5 DEVELOPMENT THROUGH INTERNATIONAL TRADE MODEL The second model for development is the international trade model. In it a country: --develops by expanding a distinct local industry for global export. --focuses on BASIC INDUSTRIES (basic industries manufacture a good for export and bring money into a community from the sale of the good. A non-basic industry is one that supports a basic industry but does not bring in outside money.) --attempts to find a COMPARATIVE ADVANTAGE (ability of an individual, firm, or country to produce a good or service at a lower opportunity cost than other producers). The wealth generated from exporting can then be reinvested in other, internal development. Therefore, the model banks on THE TRICKLE DOWN EFFECT (the theory that increased wealth for one class/industry/sector will benefit other classes/industries/sectors as the wealthy direct money to others through the purchase of goods and services, the expansion of business, and the reinvestment of profits in the community

6 DEVELOPMENT THROUGH INTERNATIONAL TRADE MODEL ROSTOW’S DEVELOPMENT MODEL THE DRAWBACKS Rostow’s model for international trade is a five step approach: THE TRADITIONAL SOCIETY An undeveloped society in which the majority of people are involved in subsistence agriculture and the majority of wealth is allocated to “non-productive” activities like religion and the military. Also called a SUBSISTENCE ECONOMY PRECONDITIONS FOR TAKEOFF An elite group initiates innovative economic activities and the country invests in new technologies and infrastructure (transportation, power, public safety and water systems). THE TAKEOFF Rapid growth in limited number of activities. Takeoff industries become productive while other sectors stagnate. DRIVE TO MATURITY Due to inflow of wealth, Modern technology diffuses to other industries/sectors which also experience growth as workers become skilled/specialized. AGE OF MASS CONSUMPTION Economy shifts from HEAVY INDUSTRY (industrial goods like steel, energy, industrial machinery) to consumer goods INCREASED DEPENDENCE ON MDCs [By focusing on export goods countries often have to scale back on production of necessities for their own population (food, clothes, etc.). The LDC must then use the profits from the export goods to buy consumer goods from MDCs instead of reinvesting them.] UNEVEN RESOURCE DISTRIBUTION [Sometimes chosen export good does not rise in price or falls in price and cannot offset the cost of the needed imports.] MARKET DECLINE [World market for low-cost consumer goods has declined since MDCs have a limited population/market growth.] THE EXAMPLES THE FOUR ASIAN DRAGONS [South Korea, Singapore, Taiwan and Hong Kong all adopted approach with great success focusing on clothing/electronics] OIL-RICH ARABIAN PENINSULA STATES [Saudi Arabia, Kuwait, Bahrain, Oman and the UAE succeeded by focusing on oil.]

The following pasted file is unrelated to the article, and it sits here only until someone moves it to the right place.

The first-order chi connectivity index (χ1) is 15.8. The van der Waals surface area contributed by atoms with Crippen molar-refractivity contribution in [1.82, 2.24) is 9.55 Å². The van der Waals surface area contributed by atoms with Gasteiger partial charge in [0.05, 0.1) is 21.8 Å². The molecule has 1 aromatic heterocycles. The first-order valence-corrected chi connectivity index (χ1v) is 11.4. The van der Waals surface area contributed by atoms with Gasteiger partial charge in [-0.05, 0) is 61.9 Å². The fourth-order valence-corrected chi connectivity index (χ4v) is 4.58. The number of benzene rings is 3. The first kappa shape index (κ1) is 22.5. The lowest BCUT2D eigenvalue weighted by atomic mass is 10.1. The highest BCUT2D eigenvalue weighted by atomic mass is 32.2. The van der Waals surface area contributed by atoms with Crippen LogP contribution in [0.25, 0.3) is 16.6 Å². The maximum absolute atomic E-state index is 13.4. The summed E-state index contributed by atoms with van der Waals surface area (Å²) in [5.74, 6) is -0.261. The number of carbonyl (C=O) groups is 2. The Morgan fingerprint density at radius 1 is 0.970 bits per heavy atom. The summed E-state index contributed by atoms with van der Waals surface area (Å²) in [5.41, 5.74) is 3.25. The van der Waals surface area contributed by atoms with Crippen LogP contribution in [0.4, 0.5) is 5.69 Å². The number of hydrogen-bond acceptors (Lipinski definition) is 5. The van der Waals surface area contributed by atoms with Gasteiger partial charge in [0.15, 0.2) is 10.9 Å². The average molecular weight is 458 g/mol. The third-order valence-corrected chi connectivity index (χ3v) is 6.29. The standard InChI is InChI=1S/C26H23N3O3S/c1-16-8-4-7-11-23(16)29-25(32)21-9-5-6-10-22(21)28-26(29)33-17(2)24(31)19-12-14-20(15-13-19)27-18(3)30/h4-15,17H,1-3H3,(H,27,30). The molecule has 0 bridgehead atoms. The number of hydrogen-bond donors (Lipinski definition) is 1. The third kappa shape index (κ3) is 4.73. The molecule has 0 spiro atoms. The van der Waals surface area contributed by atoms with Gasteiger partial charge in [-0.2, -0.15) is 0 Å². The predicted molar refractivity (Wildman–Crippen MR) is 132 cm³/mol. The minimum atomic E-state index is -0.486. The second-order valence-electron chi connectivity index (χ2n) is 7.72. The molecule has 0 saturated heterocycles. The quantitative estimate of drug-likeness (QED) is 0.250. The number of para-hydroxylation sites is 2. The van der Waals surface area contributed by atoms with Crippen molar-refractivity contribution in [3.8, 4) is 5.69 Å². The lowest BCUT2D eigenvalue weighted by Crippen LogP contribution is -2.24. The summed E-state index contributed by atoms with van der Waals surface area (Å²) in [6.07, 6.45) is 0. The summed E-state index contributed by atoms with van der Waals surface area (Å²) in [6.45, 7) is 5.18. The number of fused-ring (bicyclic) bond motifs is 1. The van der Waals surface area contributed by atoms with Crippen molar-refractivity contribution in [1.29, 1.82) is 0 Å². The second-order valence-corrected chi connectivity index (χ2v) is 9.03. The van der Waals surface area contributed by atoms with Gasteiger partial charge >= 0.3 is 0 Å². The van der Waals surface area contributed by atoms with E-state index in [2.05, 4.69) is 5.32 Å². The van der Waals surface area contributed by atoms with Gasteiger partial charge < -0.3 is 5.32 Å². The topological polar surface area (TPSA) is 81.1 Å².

7 AND THE WINNER IS… In the late 1900s, most countries embraced the international trade approach. Many longtime advocates of the self-sufficiency method (like India) even switched their systems and dismantled their trade protections. Between 1990 and 2005 countries oriented toward international trade saw GDP increases of over 4% per year.

8 WORLD TRADE ORGANIZATION In 1995, countries representing 97% of world trade founded the WTO to promote the international trade model. The WTO reduces international trade barriers in two ways: --negotiating reduction/elimination international trade restrictions (subsidies for exports, quotas for imports, tariffs) on manufactured goods --enforcing agreements between states and international laws The WTO is a highly controversial organization. Critics say it is anti-democratic, favors wealthy corporations over the common man and compromises state sovereignty.